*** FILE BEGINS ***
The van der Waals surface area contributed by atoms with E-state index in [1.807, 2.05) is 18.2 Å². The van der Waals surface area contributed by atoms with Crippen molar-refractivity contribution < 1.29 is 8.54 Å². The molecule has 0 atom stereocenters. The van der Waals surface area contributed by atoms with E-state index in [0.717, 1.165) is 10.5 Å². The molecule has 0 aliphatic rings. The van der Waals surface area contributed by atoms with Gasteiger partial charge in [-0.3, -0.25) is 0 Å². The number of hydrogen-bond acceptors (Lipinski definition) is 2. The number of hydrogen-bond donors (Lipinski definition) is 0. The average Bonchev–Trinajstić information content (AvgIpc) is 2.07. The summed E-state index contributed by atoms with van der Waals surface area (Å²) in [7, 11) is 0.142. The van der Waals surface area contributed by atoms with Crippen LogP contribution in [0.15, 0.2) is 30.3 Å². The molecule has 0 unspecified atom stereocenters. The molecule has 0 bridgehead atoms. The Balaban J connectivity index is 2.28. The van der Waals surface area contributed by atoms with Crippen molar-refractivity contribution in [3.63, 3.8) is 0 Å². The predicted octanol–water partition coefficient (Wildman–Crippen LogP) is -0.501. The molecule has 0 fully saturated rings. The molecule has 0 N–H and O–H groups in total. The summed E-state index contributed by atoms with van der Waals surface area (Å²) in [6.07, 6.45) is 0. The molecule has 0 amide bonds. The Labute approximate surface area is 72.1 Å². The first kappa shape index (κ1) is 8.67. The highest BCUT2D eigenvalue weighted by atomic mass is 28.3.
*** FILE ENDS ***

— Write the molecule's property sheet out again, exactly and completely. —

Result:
The van der Waals surface area contributed by atoms with E-state index in [1.807, 2.05) is 18.2 Å². The van der Waals surface area contributed by atoms with Crippen molar-refractivity contribution < 1.29 is 8.54 Å². The molecule has 0 atom stereocenters. The van der Waals surface area contributed by atoms with E-state index in [0.717, 1.165) is 10.5 Å². The molecule has 0 aliphatic rings. The van der Waals surface area contributed by atoms with Gasteiger partial charge in [-0.3, -0.25) is 0 Å². The number of hydrogen-bond acceptors (Lipinski definition) is 2. The number of hydrogen-bond donors (Lipinski definition) is 0. The average Bonchev–Trinajstić information content (AvgIpc) is 2.07. The summed E-state index contributed by atoms with van der Waals surface area (Å²) in [7, 11) is 0.142. The van der Waals surface area contributed by atoms with Crippen LogP contribution in [0.15, 0.2) is 30.3 Å². The molecule has 0 unspecified atom stereocenters. The molecule has 0 bridgehead atoms. The Balaban J connectivity index is 2.28. The van der Waals surface area contributed by atoms with Crippen molar-refractivity contribution in [3.63, 3.8) is 0 Å². The predicted octanol–water partition coefficient (Wildman–Crippen LogP) is -0.501. The molecule has 0 fully saturated rings. The molecule has 0 N–H and O–H groups in total. The summed E-state index contributed by atoms with van der Waals surface area (Å²) in [6.07, 6.45) is 0. The molecule has 0 amide bonds. The Labute approximate surface area is 72.1 Å². The first kappa shape index (κ1) is 8.67. The highest BCUT2D eigenvalue weighted by atomic mass is 28.3.